Commissioners to review animal shelter A/C recommendation

petcenter

Orange County commissioners to review animal shelter A/C recommendation

The county recently spent about $15,000 to study options to get air conditioning into the pet section of the building!

From the look-see of Channel 9 news,

The pet section already has duck work into their part of the building

and if not used, why on earth will it cost another $1.5 to $3 million

for a new air condition system just for that part of the building?

It only cost about 1/4 that much to condition a complete building!

Orange%20County%20Animal%20Shelter%20020Duck line top right of photo!

Do you need a quick check just off the internet?

Typical costs:
Adding central air conditioning to an existing forced-air heating system in a 2,000-square-foot house averages $3,500-$4,000, and can be done by two technicians in 2-3 days, with little or no change to the existing ducting; if ducts must be added, the work time doubles, as does the cost to $7,000-$8,000 or more, according to ThisOldHouse.com[1] .

Estimates for a older, smaller house of 800-1,000 square feet with no existing duct work run $2,100-$6,000, or as high as $10,000 or more, depending on the type and quality of equipment installed, the amount of space available for installing ducts and vents, and the local economy.

That is far less then the $15,000 Study!

http://home.costhelper.com/central-air-conditioning.html

Updated: Jul 12, 2016 – 6:21 AM

http://www.wftv.com/news/local/orange-county-commissioners-to-review-animal-shelter-ac-recommendations/397609453

ORANGE COUNTY, Fla. —

Animal advocates have been pushing for the county to add air conditioning inside the Orange County Animal Shelter, and commissioners will review the results of a recent study during a Tuesday meeting.

The temperature inside Orange County Animal Services can get into the 90s due to the lack of air conditioning and some advocates said cooling off the animals is just common sense.

“You think of a shelter as a sort of place to protect or help, and I just assumed there would be air conditioning there,” said Christine Cavagnaro.

Cavagnaro is one of several animal advocates pushing the shelter to install air-conditioning.

There are fans and ventilation, but that does little to help during the hottest days.

“It’s extremely hot. We have extreme temperatures here, so anytime you do walk through the shelter you’re sweating for five minutes,” said Cavagnaro.

9 Investigates learned the county recently spent about $15,000 to study options.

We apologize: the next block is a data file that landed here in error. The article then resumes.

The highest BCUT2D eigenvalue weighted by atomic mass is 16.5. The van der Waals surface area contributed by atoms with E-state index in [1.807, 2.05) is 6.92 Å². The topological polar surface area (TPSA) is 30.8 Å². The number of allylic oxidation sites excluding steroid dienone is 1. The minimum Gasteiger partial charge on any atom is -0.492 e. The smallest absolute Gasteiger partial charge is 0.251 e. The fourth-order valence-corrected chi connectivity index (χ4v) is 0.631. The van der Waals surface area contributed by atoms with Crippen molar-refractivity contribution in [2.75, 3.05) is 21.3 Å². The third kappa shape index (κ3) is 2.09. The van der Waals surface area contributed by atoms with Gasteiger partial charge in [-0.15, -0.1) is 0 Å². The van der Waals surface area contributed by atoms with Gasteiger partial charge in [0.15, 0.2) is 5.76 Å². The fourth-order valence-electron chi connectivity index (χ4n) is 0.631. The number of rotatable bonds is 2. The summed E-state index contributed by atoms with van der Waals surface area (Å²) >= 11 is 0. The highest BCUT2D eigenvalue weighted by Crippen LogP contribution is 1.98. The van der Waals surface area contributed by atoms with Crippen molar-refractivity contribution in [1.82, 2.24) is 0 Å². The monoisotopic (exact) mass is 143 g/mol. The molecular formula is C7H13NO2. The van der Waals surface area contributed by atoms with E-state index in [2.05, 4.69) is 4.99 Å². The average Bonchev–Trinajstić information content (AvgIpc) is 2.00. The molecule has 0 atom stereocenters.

Estimates show the price of air-conditioning ranges from $1.5 million to nearly $3 million, with maintenance and utility costing in the thousands every month.

Another possibility is upgrading the current ventilation system at a cost of $350,000.

But that would only drop the air temperature between five and 10 degrees.

“We have laws now that we can break dogs out of hot cars in Florida. To me, a shelter should automatically have air conditioning because otherwise it’s cruel,” said Cavagnaro.

County commissioners will look at the options Tuesday.

Seminole County does not have air conditioning inside its animal shelter either.

However, Lake County officials told Channel 9 they have air conditioning inside its animal services building.

Orange County released this statement:

“Orange County Animal Services recently requested an air conditioning study to assess the total financial impact, challenges and benefits relevant to the installation of an HVAC system within its shelter.  The original building, constructed in 1987, featured national design-standard open air circulation with interior kennel runs and access to fresh air year-round for dogs. While the building is equipped with a ventilation system that moves air and helps curtail the spread of disease, it does not produce cool air. In the event that an animal is sick or infirmed, the animal can be cared for in an area of the shelter which does have access to conditioned air, providing relief from rising summer temperatures.

The results of the study include several recommendations and alternatives, as well as estimated installation and ongoing costs. This study will be presented before the Orange County Board of County Commissioners Tuesday, July 12, for review.”

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